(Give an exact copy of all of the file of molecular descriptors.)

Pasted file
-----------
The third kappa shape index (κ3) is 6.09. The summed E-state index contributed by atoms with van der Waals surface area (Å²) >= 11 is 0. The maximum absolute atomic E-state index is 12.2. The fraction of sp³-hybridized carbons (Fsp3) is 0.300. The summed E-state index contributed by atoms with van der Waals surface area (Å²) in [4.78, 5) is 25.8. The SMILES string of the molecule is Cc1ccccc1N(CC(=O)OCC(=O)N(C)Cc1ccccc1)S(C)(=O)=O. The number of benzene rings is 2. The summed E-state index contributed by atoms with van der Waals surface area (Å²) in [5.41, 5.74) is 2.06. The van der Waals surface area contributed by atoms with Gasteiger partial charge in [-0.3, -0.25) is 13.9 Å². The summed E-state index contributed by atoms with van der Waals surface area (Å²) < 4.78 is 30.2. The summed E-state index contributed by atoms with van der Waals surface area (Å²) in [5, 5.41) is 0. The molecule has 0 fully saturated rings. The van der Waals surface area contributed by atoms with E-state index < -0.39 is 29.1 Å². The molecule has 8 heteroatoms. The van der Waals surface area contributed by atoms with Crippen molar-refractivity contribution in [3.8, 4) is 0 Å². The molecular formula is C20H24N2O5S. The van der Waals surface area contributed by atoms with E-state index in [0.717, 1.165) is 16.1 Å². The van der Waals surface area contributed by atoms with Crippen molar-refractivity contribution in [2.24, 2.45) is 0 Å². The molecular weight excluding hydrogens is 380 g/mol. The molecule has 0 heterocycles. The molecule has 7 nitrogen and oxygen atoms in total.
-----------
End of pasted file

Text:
The third kappa shape index (κ3) is 6.09. The summed E-state index contributed by atoms with van der Waals surface area (Å²) >= 11 is 0. The maximum absolute atomic E-state index is 12.2. The fraction of sp³-hybridized carbons (Fsp3) is 0.300. The summed E-state index contributed by atoms with van der Waals surface area (Å²) in [4.78, 5) is 25.8. The SMILES string of the molecule is Cc1ccccc1N(CC(=O)OCC(=O)N(C)Cc1ccccc1)S(C)(=O)=O. The number of benzene rings is 2. The summed E-state index contributed by atoms with van der Waals surface area (Å²) in [5.41, 5.74) is 2.06. The van der Waals surface area contributed by atoms with Gasteiger partial charge in [-0.3, -0.25) is 13.9 Å². The summed E-state index contributed by atoms with van der Waals surface area (Å²) < 4.78 is 30.2. The summed E-state index contributed by atoms with van der Waals surface area (Å²) in [5, 5.41) is 0. The molecule has 0 fully saturated rings. The van der Waals surface area contributed by atoms with E-state index < -0.39 is 29.1 Å². The molecule has 8 heteroatoms. The van der Waals surface area contributed by atoms with Crippen molar-refractivity contribution in [3.8, 4) is 0 Å². The molecular formula is C20H24N2O5S. The van der Waals surface area contributed by atoms with E-state index in [0.717, 1.165) is 16.1 Å². The van der Waals surface area contributed by atoms with Crippen molar-refractivity contribution in [2.24, 2.45) is 0 Å². The molecular weight excluding hydrogens is 380 g/mol. The molecule has 0 heterocycles. The molecule has 7 nitrogen and oxygen atoms in total.